Gaddafi son, intelligence chief "want to surrender"
ABU DHABI |
ABU DHABI (Reuters) - Muammar Gaddafi's son Saif al-Islam and former intelligence chief Abdullah al-Senussi propose to hand themselves in to the International Criminal Court, a senior official with Libya's National Transitional Council said on Wednesday.
"They are proposing a way to hand themselves over to The Hague," Abdel Majid Mlegta told Reuters from Libya.
Spokesman for the Hague court Fadi El Abdallah said: "We don't have confirmation about this now. We are trying to contact the NTC for more information."
Saif al-Islam is wanted by the war crimes court, as was his late father. There is also a warrant out for Senussi.
Saif al-Islam has been on the run since Libyan forces overran his father's home town Sirte at the weekend. He is thought to be somewhere near Libya's southern border with Niger.
Mlegta said his information came from intelligence sources who told him that Saif al-Islam and Senussi were trying to broker a deal to surrender to the court through a neighboring country, which he did not name.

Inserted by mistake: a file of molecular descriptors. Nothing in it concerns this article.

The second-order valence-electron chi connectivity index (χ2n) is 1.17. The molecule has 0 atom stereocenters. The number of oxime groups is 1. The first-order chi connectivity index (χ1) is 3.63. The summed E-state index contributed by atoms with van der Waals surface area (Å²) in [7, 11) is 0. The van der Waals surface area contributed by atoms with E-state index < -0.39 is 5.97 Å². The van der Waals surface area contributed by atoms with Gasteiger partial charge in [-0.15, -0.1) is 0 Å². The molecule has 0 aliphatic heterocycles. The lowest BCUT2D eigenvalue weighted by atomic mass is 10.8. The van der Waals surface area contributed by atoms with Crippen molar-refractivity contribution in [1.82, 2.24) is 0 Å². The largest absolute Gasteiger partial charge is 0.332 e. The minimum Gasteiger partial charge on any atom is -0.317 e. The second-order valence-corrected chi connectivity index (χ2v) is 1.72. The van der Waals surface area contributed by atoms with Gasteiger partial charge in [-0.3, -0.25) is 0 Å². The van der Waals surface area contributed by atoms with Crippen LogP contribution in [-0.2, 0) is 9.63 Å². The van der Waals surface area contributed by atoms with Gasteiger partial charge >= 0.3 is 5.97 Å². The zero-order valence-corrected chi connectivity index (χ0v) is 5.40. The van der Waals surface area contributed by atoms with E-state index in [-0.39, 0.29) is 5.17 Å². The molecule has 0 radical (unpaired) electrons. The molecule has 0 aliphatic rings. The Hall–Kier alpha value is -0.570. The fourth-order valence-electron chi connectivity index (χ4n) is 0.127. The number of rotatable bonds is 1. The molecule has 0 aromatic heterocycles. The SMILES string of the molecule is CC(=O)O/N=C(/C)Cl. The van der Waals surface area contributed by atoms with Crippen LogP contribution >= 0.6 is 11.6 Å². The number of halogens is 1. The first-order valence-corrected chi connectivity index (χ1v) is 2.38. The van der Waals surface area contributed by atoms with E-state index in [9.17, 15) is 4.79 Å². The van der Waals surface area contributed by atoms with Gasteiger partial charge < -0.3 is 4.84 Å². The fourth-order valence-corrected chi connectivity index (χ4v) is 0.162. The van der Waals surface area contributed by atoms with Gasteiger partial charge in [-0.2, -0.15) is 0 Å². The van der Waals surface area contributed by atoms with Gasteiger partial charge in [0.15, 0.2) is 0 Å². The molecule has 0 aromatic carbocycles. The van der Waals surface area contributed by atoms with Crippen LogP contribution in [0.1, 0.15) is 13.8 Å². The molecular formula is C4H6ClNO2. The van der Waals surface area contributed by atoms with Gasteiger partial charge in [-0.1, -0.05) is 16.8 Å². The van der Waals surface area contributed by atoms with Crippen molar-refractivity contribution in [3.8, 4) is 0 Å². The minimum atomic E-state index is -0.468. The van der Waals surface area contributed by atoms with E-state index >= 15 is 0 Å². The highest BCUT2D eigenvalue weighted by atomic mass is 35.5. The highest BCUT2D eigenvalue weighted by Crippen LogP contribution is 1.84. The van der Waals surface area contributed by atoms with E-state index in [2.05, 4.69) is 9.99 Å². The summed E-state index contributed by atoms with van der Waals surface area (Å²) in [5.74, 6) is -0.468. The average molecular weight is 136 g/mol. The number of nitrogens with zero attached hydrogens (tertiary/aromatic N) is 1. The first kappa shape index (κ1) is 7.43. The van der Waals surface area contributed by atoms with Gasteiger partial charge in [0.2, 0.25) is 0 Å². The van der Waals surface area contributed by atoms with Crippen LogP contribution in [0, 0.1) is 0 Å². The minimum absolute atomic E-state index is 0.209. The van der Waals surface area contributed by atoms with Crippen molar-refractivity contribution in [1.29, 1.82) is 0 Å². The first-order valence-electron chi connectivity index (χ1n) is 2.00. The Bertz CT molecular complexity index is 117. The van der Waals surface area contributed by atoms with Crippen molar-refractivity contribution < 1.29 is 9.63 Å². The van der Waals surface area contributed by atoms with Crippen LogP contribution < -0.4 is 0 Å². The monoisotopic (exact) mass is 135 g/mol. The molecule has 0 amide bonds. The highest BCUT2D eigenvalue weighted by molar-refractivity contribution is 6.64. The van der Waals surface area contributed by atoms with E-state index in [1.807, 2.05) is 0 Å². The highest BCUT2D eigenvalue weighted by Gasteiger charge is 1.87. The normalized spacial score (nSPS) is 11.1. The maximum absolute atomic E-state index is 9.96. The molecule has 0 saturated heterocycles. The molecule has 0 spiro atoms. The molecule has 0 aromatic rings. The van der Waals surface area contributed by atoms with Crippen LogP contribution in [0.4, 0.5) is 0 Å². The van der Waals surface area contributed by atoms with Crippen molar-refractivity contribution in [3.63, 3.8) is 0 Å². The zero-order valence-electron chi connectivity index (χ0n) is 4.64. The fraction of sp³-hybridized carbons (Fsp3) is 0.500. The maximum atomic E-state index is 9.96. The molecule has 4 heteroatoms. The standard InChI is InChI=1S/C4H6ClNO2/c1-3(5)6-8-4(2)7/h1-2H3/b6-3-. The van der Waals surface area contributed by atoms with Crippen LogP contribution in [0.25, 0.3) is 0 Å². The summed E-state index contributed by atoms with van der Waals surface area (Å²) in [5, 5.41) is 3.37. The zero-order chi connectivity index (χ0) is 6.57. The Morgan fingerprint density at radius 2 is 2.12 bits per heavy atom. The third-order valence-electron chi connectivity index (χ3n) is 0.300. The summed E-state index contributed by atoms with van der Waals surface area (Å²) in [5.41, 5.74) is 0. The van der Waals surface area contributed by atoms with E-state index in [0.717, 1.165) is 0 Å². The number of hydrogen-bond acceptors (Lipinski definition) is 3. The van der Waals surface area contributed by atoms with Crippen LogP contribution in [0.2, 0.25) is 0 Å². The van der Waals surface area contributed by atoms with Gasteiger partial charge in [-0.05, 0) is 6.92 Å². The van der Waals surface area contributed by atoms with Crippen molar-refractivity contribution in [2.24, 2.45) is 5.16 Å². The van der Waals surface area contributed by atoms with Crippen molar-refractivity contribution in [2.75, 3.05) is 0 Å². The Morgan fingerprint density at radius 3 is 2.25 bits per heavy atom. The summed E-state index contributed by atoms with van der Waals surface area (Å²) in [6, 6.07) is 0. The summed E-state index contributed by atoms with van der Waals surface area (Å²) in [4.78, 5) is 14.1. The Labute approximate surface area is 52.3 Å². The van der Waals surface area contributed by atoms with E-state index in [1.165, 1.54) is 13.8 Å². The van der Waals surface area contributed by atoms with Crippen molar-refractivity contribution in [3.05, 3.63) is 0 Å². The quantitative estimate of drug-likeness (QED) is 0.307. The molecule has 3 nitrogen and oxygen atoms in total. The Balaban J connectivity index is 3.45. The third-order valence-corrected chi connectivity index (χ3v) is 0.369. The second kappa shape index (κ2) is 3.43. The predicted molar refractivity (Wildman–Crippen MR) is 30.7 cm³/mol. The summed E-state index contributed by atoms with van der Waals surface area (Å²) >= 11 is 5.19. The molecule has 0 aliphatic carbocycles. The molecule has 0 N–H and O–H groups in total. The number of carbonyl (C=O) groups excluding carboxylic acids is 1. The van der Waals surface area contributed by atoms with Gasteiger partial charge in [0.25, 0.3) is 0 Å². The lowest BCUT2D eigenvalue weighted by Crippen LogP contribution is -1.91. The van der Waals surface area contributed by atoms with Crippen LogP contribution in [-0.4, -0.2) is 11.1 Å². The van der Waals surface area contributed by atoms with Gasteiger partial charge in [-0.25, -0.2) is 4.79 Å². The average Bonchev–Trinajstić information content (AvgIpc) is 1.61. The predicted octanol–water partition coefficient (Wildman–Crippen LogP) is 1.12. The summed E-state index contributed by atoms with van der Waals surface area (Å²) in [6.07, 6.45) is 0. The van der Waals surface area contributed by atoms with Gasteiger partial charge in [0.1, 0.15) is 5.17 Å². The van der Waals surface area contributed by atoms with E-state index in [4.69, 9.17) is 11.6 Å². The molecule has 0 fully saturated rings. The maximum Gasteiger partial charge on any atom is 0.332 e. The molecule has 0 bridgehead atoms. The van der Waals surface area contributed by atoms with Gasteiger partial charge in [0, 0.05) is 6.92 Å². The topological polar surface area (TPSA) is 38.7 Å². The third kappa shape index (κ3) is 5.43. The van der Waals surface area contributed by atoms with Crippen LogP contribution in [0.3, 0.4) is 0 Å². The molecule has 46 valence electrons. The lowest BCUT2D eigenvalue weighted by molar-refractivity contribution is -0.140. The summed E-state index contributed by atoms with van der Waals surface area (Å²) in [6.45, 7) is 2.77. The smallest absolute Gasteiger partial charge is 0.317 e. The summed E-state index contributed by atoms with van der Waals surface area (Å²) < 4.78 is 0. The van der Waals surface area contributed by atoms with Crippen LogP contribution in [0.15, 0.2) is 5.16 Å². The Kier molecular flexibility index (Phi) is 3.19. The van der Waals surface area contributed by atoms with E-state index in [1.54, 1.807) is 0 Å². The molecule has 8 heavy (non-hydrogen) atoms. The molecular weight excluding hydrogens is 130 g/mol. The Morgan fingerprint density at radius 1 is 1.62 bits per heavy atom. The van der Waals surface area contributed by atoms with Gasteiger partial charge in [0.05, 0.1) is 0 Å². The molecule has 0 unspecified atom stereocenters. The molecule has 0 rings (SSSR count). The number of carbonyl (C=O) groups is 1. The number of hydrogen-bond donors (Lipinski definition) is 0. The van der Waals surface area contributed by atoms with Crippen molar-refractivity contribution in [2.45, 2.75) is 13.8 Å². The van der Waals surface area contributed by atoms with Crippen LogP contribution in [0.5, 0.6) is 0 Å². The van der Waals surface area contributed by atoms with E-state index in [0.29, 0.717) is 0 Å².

They had concluded that it was not safe for them to remain in Libya, or to go to Algeria or Niger, two countries where Gaddafi family members are already sheltering.
"They feel that it is not safe for them to stay where they are or to go anywhere," Mlegta said.
In any case, they said that Niger was asking for too much money for them to stay.
In June the ICC issued arrest warrants for Gaddafi, Saif al-Islam and Senussi on charges of crimes against humanity after the U.N. Security Council referred the Libyan situation to the court in February.
All three were charged with crimes against humanity for the Libyan regime's violent crackdown on protesters in February.
It was only the second time that the U.N. Security Council had referred a conflict to the ICC, the world's first permanent war crimes court.
The Security Council referred the crisis in Sudan's Darfur region to the ICC in 2005.
(Reporting by Samia Nakhoul; Additional reporting by Aaron Gray-Block in The Hague; Writing by Giles Elgood; Editing by Andrew Roche)
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